The Console Living Room, via the Internet Archive, is letting users relive their childhood by providing emulators for classic video game consoles. Users can play games for the Atari 2600, Atari 7800 Pro System, ColecoVision, Magnavox Odyssey and the Astrocade online for free.
The Internet Archive, a nonprofit institution that's also responsible for the web archive The Wayback Machine, developed the project as a way to experience the very beginning of what it calls a "revolution." As described on the Console Living Room's website, it "harkens back to the revolution of the change in the hearth of the home, when the fireplace and later television were transformed by gaming consoles into a center of video game entertainment."
Consoles brought the popularity of arcade games to the living room and were the start of what is now a multibillion dollar industry. With the growth has come plenty of change and the Console Living Room is an attempt to revive video game history. Speaking about the project, Jason Scott said in a blog post, "Sadly, the days of the home video game console being a present under a tree followed by days of indulgent game-playing are not the same, replaced with massive launch events and overnight big-box store stays."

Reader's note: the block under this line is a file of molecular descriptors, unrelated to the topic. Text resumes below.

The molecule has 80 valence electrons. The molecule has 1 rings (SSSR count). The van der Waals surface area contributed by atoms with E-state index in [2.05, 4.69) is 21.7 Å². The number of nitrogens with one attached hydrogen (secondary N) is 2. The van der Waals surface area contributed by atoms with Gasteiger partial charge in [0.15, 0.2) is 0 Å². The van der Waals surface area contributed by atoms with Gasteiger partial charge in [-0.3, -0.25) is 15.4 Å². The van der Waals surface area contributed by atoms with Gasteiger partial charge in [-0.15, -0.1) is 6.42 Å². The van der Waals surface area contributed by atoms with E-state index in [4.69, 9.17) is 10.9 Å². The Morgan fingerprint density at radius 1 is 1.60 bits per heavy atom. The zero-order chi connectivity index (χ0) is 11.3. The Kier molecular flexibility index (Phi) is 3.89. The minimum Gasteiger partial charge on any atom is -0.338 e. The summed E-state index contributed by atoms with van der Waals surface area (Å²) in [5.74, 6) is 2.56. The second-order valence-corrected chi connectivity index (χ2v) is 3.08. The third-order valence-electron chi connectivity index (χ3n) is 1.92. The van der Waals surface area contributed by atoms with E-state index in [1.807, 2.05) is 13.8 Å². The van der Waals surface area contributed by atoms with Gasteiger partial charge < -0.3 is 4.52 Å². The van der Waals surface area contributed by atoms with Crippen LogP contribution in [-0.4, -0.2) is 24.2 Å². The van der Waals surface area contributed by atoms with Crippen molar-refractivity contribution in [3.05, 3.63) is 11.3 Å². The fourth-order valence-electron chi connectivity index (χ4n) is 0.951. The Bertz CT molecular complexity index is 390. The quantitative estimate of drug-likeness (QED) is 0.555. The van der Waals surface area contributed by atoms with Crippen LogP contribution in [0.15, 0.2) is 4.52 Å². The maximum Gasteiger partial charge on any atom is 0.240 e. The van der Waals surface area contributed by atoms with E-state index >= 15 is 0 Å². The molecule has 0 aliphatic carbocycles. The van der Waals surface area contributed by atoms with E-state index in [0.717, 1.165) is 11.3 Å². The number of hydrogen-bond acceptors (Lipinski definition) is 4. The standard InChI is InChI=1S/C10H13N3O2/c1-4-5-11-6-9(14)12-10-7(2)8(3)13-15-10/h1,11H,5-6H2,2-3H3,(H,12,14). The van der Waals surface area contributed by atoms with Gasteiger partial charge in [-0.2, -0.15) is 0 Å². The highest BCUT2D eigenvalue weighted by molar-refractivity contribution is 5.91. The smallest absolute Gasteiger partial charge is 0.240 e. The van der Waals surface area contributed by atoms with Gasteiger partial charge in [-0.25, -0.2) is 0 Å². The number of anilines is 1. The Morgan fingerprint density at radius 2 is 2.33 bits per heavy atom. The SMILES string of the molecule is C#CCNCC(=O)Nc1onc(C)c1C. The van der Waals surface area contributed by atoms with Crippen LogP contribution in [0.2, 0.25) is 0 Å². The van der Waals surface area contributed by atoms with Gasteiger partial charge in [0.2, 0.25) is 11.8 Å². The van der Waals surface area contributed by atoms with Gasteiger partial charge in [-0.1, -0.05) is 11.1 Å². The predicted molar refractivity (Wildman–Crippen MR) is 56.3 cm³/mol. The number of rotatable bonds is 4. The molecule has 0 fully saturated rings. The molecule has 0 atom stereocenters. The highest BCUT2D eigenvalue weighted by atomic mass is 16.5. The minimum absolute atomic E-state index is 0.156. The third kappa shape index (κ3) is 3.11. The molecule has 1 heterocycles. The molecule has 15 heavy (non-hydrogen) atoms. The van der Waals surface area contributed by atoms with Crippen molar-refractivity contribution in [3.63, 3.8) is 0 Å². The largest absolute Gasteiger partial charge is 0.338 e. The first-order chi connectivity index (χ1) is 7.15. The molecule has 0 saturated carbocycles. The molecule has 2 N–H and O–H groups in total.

The graphics and game play may seem primitive compared to what gamers have come to expect from consoles such as the PlayStation 4 and Xbox One or even the SNES, but there is plenty of joy to be had from games such as "Donkey Kong," "Frogger" or "Ms. Pac-Man." The Console Living Room is archiving new games every day thanks to the efforts of volunteers.
The project uses the JSMESS emulator system, which lets users play these games in their browser without any additional plug-ins or downloads. In addition to giving access to hundreds of games, the Internet Archive also provides information on the consoles and games as well as insight into the significance of a particular system, company or developer. When possible, game manuals are also available for users to browse. While many users will come for the games, there is plenty of history to explore as well.
While emulators and ROMs are not new to many gamers, the ability to avoid sites full of pop-ups without the need to worry about the legality of such an endeavor will make the Console Living Room appealing. Scott says the project is still in beta and sound will be enabled soon.